Two weeks ago, Frederick (Buddy) Wilkerson said he sent work crews into neighborhoods throughout the Washington area to replace hundreds of azaleas, boxwoods, hollies and other ornamental shrubs killed or wounded by the severe cold of the last two winters.

"We try to explain to people that they should not dig up a plant just because it may still be brown," said Wilkerson, manager of the 250-acre A. Gude Sons nursery in Rockville. "We suggest that the people just water, fertilize and wait."

Wilkerson, whose nursery plants suffered serious damage, is among thousands of area residents trying to salvage their favorite greenery from the ravages of the last two winters.

Dr. Francis R. Gouin, associate professor of horticulture at the University of Maryland said the winter of 1976-77 the coldest in 40 years in the continental United States, seriously weakened many plants that then were given the final death blow last winter.

"It was not just a problem of cold temperatures," Gouin said. "But there was also damage to plants from wind, sun and frozen ground. There was one period when the ground was frozen three weeks. This meant that water could not move up into the stems of the plants, and they died."

Gouin said most of the winter damage was incurred by broad-leafed evergreens such as azaleas, camellias and hollies, with substantial damage to dogwood blossoms and jasmine blooms, which were greatly reduced this year.

According to a spokesman for the National Park Service, the White House will spend $10,000 this spring to replace hundreds of azaleas, hollies, some small cherry trees and huge patches of ground ivy killed last winter. The previous year, $25,000 was spent to replace White House shrubs killed during the winter.

In the mall area near the Lincoln Memorial, the Washington Monument and around the Tidal Basin, large numbers of cherry trees, elms, and maples - some of which were between 25 and 50 years old - were killed by severe weather, according to a Park Service spokesman, who said the replacement cost is about $200,000.

National Weather Service figures show that in the calendar year of 1977, temperatures dropped to 32 degrees or below on 75 days. In 1976, that level or below was reached on 77 days.

Gardening expert Tom Stevenson, whose column appears in The Washington Post and 450 other newspapers throughout the United States, believes that the sustained cold periods provide the key to wide-spread damage incurred by ornamental plants.

"Last winter (1976-77), the ground was frozen for a longer period of time and freeze was much deeper than this winter (1977-78)," Stevenson said.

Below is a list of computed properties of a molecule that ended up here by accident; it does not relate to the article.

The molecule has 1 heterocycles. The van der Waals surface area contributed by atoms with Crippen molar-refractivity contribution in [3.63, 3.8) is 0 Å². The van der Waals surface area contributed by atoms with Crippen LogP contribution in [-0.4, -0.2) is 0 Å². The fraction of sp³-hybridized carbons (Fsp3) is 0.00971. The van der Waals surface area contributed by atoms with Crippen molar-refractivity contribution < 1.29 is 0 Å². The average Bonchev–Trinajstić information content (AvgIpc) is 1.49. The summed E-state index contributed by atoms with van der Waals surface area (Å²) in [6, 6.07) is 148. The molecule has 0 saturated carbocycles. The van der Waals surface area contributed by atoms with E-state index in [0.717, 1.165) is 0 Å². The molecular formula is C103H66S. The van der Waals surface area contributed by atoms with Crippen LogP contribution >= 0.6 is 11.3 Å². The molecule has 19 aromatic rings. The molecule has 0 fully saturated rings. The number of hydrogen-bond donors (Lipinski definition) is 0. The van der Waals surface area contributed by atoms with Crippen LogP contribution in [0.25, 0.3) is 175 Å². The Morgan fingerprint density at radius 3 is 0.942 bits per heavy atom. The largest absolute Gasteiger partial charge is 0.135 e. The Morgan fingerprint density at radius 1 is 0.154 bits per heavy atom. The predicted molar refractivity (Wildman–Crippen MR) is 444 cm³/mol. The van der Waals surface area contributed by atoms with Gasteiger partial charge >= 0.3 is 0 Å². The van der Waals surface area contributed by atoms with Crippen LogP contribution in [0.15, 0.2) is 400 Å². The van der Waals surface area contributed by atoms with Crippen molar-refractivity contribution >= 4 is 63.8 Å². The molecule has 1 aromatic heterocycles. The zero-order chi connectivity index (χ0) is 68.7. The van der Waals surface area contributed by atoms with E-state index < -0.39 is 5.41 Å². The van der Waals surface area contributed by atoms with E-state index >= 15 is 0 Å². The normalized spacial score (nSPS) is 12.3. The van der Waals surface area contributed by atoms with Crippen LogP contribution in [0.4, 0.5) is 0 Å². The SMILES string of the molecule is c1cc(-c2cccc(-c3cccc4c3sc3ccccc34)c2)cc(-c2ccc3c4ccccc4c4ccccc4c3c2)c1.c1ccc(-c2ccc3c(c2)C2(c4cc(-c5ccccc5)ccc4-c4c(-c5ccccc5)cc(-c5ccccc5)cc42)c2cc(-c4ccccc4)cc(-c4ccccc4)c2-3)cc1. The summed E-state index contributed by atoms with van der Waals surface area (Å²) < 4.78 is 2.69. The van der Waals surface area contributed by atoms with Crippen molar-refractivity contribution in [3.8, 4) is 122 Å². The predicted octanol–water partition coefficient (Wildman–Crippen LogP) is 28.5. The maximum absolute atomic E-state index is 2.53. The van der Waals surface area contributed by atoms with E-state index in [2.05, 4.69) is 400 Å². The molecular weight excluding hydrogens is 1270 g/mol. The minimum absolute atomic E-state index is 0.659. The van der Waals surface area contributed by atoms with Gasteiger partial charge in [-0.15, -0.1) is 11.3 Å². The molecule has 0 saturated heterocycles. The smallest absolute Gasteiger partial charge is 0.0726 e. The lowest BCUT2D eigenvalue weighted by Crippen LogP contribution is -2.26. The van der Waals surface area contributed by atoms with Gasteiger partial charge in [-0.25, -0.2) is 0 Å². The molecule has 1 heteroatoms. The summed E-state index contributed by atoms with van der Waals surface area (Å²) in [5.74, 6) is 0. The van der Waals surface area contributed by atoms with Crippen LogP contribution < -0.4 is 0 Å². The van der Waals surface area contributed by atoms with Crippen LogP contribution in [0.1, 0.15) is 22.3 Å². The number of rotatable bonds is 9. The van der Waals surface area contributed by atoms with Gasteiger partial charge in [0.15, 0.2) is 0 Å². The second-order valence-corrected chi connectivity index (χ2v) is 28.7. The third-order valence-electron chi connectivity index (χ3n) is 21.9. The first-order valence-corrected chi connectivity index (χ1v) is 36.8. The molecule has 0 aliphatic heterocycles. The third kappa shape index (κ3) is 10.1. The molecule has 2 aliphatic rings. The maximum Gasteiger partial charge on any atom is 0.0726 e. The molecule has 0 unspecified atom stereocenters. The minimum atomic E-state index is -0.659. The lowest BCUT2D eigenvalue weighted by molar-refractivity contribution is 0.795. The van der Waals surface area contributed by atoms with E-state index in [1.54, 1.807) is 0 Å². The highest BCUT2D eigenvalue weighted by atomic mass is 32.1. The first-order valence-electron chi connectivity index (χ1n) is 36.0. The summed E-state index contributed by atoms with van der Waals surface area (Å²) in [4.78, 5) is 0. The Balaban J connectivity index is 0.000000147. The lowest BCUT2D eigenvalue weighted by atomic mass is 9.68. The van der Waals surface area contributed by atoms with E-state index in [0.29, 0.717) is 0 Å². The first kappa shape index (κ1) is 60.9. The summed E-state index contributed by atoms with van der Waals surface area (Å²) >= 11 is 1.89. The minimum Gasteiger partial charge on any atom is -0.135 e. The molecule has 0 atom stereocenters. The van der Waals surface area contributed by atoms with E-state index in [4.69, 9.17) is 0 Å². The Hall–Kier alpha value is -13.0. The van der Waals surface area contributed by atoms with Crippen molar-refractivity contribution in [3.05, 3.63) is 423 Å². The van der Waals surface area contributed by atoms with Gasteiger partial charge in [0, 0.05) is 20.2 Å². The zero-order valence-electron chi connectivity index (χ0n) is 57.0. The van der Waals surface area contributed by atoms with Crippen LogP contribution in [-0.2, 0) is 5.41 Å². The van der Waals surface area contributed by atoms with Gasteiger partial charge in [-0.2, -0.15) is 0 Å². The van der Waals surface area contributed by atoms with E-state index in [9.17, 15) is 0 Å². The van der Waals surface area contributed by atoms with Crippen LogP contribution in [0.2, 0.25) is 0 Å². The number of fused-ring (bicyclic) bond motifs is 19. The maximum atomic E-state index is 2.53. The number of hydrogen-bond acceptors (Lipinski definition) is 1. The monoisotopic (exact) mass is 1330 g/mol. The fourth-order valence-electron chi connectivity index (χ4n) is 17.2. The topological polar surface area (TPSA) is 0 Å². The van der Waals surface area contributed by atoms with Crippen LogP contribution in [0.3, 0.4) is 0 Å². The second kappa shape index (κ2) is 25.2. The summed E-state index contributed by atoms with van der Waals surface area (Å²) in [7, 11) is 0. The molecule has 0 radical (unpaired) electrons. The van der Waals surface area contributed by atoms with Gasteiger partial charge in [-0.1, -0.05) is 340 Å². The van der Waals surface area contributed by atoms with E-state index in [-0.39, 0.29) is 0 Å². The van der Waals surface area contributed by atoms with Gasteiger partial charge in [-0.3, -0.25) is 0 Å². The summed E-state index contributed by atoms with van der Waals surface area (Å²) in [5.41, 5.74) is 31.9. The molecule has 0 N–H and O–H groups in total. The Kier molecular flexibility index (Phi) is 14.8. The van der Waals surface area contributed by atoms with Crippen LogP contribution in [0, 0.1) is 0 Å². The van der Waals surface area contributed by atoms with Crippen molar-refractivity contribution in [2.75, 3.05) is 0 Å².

"A lot of plants never had a chance to recover from the effects of the previous winter before they were hit with another tough winter this year," he said.

In addition, Stevenson said that not all of the brown-leaved plants are victims of winter cold. He said problems such as insects, disease and generally poor care also could have a similar blighting effect.

To revive plants that may still be brown but show signs of some live tissue, Stevenson recommends that the plant immediately be given a hefty dose of fertilizer.

Gouin suggested that absolutely no fertilizer be given a sickly plant until it shows definite signs of new growth. He said a concentration of fertilizer on weak plants can burn roots seriously.

When replacing winter-damaged plants, Gouin said that homeowners should consult experts to learn which plants are considered to be hardy in the Washington area.

To replace winter blighted azaleas, for example, he suggested a replacement with the Gable Hybrid azalea, a plant that produces fewer blossoms than many others but thrives in the more frigid northern states.

Dr. John L. Creech, director of the National Arboretum at 24th and R streets NE. said a major problem in this area is that many shrubs and trees that grrow without difficulty in the southeast United States are transplanted here to whats considered the "border line" between northern and southern growing regions.

"We bring broad-leaved evergreens like magnolias into northern areas to grow, and sometimes they fail," Creech said.

Among the Arboretum's many thousands of plants, Creech said that the collection of about 1,100 camellias - which grow well in the warmer temperatures of the Deep South - suffered the worst winter damage.

Creech said 123 camellias and 70 other large plants in the camellia area, including Burford holly and Chinese holly, died due to the severe winters.

Creech said replacement of the camellias at an approximate cost of $200,000 will provide an opportunity to install more advanced varieties of the plant which, hesaid, might withstand the ravages of winter.